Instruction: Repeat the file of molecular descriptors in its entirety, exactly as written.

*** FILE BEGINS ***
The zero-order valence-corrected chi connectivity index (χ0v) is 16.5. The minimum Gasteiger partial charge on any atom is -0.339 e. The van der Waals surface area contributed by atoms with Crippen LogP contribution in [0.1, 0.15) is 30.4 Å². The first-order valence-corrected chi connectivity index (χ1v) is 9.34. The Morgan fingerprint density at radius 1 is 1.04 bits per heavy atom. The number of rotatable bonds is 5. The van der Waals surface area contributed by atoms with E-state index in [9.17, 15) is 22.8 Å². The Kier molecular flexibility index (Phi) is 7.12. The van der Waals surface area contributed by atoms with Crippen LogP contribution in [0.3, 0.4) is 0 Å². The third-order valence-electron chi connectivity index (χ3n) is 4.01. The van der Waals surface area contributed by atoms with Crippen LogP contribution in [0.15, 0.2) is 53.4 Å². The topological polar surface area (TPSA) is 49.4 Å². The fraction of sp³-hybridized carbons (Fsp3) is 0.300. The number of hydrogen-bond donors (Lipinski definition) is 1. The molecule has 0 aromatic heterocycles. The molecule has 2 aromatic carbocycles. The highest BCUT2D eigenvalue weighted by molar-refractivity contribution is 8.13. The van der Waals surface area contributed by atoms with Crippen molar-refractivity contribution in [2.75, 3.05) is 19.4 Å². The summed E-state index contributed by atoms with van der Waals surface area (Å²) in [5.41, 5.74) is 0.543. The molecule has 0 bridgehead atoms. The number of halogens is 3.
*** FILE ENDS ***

The zero-order valence-corrected chi connectivity index (χ0v) is 16.5. The minimum Gasteiger partial charge on any atom is -0.339 e. The van der Waals surface area contributed by atoms with Crippen LogP contribution in [0.1, 0.15) is 30.4 Å². The first-order valence-corrected chi connectivity index (χ1v) is 9.34. The Morgan fingerprint density at radius 1 is 1.04 bits per heavy atom. The number of rotatable bonds is 5. The van der Waals surface area contributed by atoms with E-state index in [9.17, 15) is 22.8 Å². The Kier molecular flexibility index (Phi) is 7.12. The van der Waals surface area contributed by atoms with Crippen LogP contribution in [0.3, 0.4) is 0 Å². The third-order valence-electron chi connectivity index (χ3n) is 4.01. The van der Waals surface area contributed by atoms with Crippen LogP contribution in [0.15, 0.2) is 53.4 Å². The topological polar surface area (TPSA) is 49.4 Å². The fraction of sp³-hybridized carbons (Fsp3) is 0.300. The number of hydrogen-bond donors (Lipinski definition) is 1. The molecule has 0 aromatic heterocycles. The molecule has 2 aromatic carbocycles. The highest BCUT2D eigenvalue weighted by molar-refractivity contribution is 8.13. The van der Waals surface area contributed by atoms with Crippen molar-refractivity contribution in [2.75, 3.05) is 19.4 Å². The summed E-state index contributed by atoms with van der Waals surface area (Å²) in [5.41, 5.74) is 0.543. The molecule has 0 bridgehead atoms. The number of halogens is 3.